The logic behind a possible US strike in Syria is anachronistic, writes author.
Al Jazeera, 15 September 2013
In the past few weeks, I have fielded phone calls from exasperated young colleagues in Washington DC. As strategic thinkers, they are flabbergasted that the same cohort of leaders could possibly present a casus belli for Syria that is so risk-blind and mindless, lacking any evidence of a longer-term vision. More than once I have heard the phrase, ” How can it be that people with such authority could possibly still think this way after the last twelve years?”
Even if you aren’t a young American policy analyst in DC, you might be equally bewildered how the United States could be considering yet another intervention in the Middle East with limited moral justification, flimsy legal cover, and no clear strategic endgame. There is a logic here to the proposals of Kerry, Power, McCain, Graham and company – but that logic is driven by the myths from another age. To understand the mentality of the current crop of US leaders as they claim the right to enter the Syrian civil war on behalf of morality, look to the myths that drive people who grew up in another time.
The tenacious 20th century myths of today’s leaders
Who Benefits From America’s State of Perpetual War?
Putin Lectures Obama
by FRANKLIN C. SPINNEY, COUNTERPUNCH, SEPTEMBER 12, 2013
That our Noble Peace Prize winning President and the Congress needed a rational lecture [also attached below] on the need for a little common sense in foreign policy, from a graduate of the KGB, says a lot about about the degraded nature of domestic politics in the United States.
Domestic politics do not end at the water’s edge, as the foreign policy elite would like us to believe. On the contrary, any nation’s foreign policy is always a reflection of its domestic politics. (see for example, Robert Dallek’s insightful history, The American Style of Foreign Policy: Cultural Politics and Foreign Affairs.) The political soap opera surrounding Obama’s quest to bomb Syria is a case in point. Two thirds of the American people opposed the war, yet elites have been debating how to ignore the will of the people. These domestic politics are the real subject of Putin’s lecture. Implicitly, his lecture is also about the democratic duty of American citizens to reign in the elites claiming falsely to be acting in their name.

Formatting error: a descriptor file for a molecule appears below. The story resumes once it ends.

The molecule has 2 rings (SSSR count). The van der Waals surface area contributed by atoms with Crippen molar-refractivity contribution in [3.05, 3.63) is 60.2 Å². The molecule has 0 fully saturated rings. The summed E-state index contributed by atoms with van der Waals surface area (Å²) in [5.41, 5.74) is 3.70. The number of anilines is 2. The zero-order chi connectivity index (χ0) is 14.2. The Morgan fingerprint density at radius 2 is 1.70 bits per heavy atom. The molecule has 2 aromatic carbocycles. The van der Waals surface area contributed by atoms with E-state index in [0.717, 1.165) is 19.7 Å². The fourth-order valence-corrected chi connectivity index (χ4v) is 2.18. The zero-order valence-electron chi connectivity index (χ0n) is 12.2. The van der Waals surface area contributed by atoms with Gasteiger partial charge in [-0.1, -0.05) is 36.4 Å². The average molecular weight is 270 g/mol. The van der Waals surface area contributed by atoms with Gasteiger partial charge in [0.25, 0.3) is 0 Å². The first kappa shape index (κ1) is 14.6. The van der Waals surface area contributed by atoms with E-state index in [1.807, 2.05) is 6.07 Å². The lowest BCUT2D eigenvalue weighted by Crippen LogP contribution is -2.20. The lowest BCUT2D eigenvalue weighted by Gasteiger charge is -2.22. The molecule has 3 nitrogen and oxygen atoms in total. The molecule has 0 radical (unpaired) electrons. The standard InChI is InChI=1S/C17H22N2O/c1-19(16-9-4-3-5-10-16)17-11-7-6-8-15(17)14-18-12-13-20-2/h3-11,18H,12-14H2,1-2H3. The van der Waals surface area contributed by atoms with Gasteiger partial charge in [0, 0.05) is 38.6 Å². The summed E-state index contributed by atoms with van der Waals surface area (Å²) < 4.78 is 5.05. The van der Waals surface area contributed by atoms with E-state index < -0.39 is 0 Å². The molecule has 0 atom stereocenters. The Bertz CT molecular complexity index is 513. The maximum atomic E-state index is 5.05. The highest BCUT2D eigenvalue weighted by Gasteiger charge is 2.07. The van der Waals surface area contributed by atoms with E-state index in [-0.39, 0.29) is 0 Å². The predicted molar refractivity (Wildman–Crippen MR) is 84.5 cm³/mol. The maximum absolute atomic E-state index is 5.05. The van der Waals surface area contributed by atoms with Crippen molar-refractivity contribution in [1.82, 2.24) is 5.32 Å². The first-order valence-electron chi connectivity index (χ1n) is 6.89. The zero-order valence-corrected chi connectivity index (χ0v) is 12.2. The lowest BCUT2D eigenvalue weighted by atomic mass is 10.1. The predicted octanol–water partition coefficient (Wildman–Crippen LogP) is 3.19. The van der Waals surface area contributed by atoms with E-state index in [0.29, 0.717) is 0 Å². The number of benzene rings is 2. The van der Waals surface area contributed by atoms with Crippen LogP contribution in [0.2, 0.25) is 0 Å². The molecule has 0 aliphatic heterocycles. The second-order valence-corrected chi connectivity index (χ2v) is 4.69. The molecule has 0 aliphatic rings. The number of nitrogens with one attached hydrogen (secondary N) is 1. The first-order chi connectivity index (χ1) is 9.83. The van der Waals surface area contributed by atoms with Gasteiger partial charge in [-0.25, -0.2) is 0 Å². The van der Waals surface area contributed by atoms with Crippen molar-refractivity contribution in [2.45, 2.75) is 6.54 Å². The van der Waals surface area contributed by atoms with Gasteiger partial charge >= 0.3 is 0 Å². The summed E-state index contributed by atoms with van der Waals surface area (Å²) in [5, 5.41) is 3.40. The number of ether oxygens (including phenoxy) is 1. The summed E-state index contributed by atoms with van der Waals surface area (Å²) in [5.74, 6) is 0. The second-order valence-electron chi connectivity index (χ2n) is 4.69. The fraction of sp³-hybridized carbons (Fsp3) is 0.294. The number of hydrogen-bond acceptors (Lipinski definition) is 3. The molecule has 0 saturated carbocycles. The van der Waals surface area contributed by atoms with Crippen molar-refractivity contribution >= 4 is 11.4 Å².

Should a former KGB agent be giving advice to the people of a constitutional democracy?
Think about the pathway that ‘democracy’ has travelled on over the last twelve years: On September 11, 2001, the entire world was on the side of the United States. In fact one of the largest, if not the largest, of the world wide demonstrations in support of the United States was a mass vigil in Tehran, Iran — a country we promptly denounced as being part of an axis of evil. Twelve years later, America is increasingly isolated, its leadership elites having used 9-11 as a pretext to fabricate rationales for invading Afghanistan and Iraq and for bombing Libya, Yemen, Pakistan, and Somalia. Now Syria is in the crosshairs for reasons that are questionable, to put it charitably, and once again, the elites are fabricating stories to get their way.
America is in a state of perpetual war with large parts of the Muslim world. America is viewed by more and more people around the world, including some of its non-Muslim allies, as a self-righteous, narcissistic super power that believes its exceptional status gives it the right to bomb and bully anyone it deems to be a ‘threat’ to its interests or moral values.
Putin’s subliminal message may well be: Look, we ended the Cold War; now, at long last, is it not time for America to undergo a national introspection of its own and end its state of perpetual war, before it further destabilizes even larger swathes of the world?
Perhaps we, as the owners of our government, should be asking ourselves questions like –
How did our country land itself in a state of perpetual war?
Is our President, a man who excited the world, including Syria,* with promises to change in America’s behaviour, the cause of the problem evoking Putin’s lecture? Or is Mr. Obama merely a front man presiding over a deeper, more profound set of domestic political distortions? Is he a protector of an increasingly dysfunctional, distinctly un-American status quo domestic political apparat that benefits the richest one percent at the expense of the masses?
How and why did the American people allow their elites and political representatives — Republicans and Democrats alike — to exploit 9-11 in an arbitrary way to place our nation on a grotesque moral pathway into a shameful state of mismatches between the (1) values we profess to uphold and others expect us to uphold, (2) those values we actually hold dear as demonstrated by our actions, and (3) the conditions in the world we have to contend with?
But most importantly, with respect to domestic politics of America’s state of perpetual war, Cui Bono?
*I was in Levantine, Syria in the summer of 2008, and the excitement on the street over Obama’s possible election and the promise it held for the Middle East was palpable and infectious.
Mr. Chairman, Senator Lugar, and Members of the Committee: I thank you for the opportunity to appear before you today to discuss U.S. strategy in Afghanistan and the possible effects on Pakistan of our future policies there.
U.S. Involvement, Eighth Year or 30th Year?